Developmental microbial ecology of the crop of the folivorous hoatzin

Filipa Godoy-Vitorino, Katherine C. Goldfarb, Eoin L. Brodie, Maria A. Garcia-Amado, Fabian Michelangeli, Maria G. Domínguez-Bello

Research output: Contribution to journalArticlepeer-review

43 Scopus citations


The hoatzin (Opisthocomus hoazin) is a South American strict folivorous bird, with a crop microbial ecosystem that ferments dietary plants. Chicks progressively become independent from the adult-fed regurgitated crop liquids, and we hypothesized that the crop bacterial ecosystem develops through ecological succession mechanisms, as they grow into adults. The aim of this work was to compare the crop bacterial community in hoatzins from three age groups: newly hatched chicks, juveniles and adults by sequencing 16S rRNA genes and using the G2 PhyloChip. Cloning yielded a total of 2123 nearly full-length sequences binned into 294 operational taxonomic units (OTUs) (with 97% homology) belonging to 7 phyla, with 91% of novel OTUs. The microarray identified a diverse bacterial community dominated by Firmicutes and Bacteroidetes, with 1400 taxa grouped in 40 phyla that included those detected by cloning. In comparison with the adult, the hoatzin chick crop had a greater abundance of Flavobacteriaceae, Clostridiaceae and Lachnospiraceae but lacked phyla DSS1, Deferribacteres and Termite group 1, which were mostly present in adults. The overall community structure of the crop of the hoatzin changes with age in a complex manner, probably responding to new niches made available through dietary changes related to the transition from dependent to independent feeding.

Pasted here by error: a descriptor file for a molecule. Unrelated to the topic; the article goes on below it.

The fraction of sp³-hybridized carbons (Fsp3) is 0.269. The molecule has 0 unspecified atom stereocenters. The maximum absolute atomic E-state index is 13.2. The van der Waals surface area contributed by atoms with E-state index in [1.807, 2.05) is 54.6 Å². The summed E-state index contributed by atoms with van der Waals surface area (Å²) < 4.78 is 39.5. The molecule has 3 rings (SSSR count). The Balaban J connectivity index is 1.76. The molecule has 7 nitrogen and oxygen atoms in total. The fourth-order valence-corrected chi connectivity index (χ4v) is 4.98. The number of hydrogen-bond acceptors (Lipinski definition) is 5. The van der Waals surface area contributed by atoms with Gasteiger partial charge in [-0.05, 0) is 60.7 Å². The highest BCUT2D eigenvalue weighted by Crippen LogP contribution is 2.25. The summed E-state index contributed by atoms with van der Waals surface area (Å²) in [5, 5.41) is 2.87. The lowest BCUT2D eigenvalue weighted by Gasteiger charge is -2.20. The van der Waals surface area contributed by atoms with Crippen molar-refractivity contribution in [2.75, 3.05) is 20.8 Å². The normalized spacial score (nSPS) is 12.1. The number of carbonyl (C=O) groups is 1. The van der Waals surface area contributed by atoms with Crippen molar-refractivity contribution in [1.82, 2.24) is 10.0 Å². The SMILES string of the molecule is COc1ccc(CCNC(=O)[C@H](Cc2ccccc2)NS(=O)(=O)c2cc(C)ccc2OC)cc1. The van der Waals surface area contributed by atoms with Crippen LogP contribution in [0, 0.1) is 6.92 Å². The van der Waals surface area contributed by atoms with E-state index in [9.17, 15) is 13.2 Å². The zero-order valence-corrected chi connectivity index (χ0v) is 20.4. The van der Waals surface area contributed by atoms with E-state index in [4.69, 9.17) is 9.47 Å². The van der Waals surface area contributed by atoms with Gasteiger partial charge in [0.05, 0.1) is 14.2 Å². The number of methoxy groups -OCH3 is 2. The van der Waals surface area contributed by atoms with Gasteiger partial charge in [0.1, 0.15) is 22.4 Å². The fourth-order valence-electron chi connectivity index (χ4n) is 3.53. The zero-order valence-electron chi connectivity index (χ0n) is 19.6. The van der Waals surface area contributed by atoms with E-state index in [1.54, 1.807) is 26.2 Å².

Original languageEnglish (US)
Pages (from-to)611-620
Number of pages10
JournalISME Journal
Issue number5
StatePublished - May 2010
Externally publishedYes

All Science Journal Classification (ASJC) codes

  • Microbiology
  • Ecology, Evolution, Behavior and Systematics


  • Bacteria
  • Bird
  • Crop
  • Folivore
  • Hoatzin
  • Succession


Dive into the research topics of 'Developmental microbial ecology of the crop of the folivorous hoatzin'. Together they form a unique fingerprint.

Cite this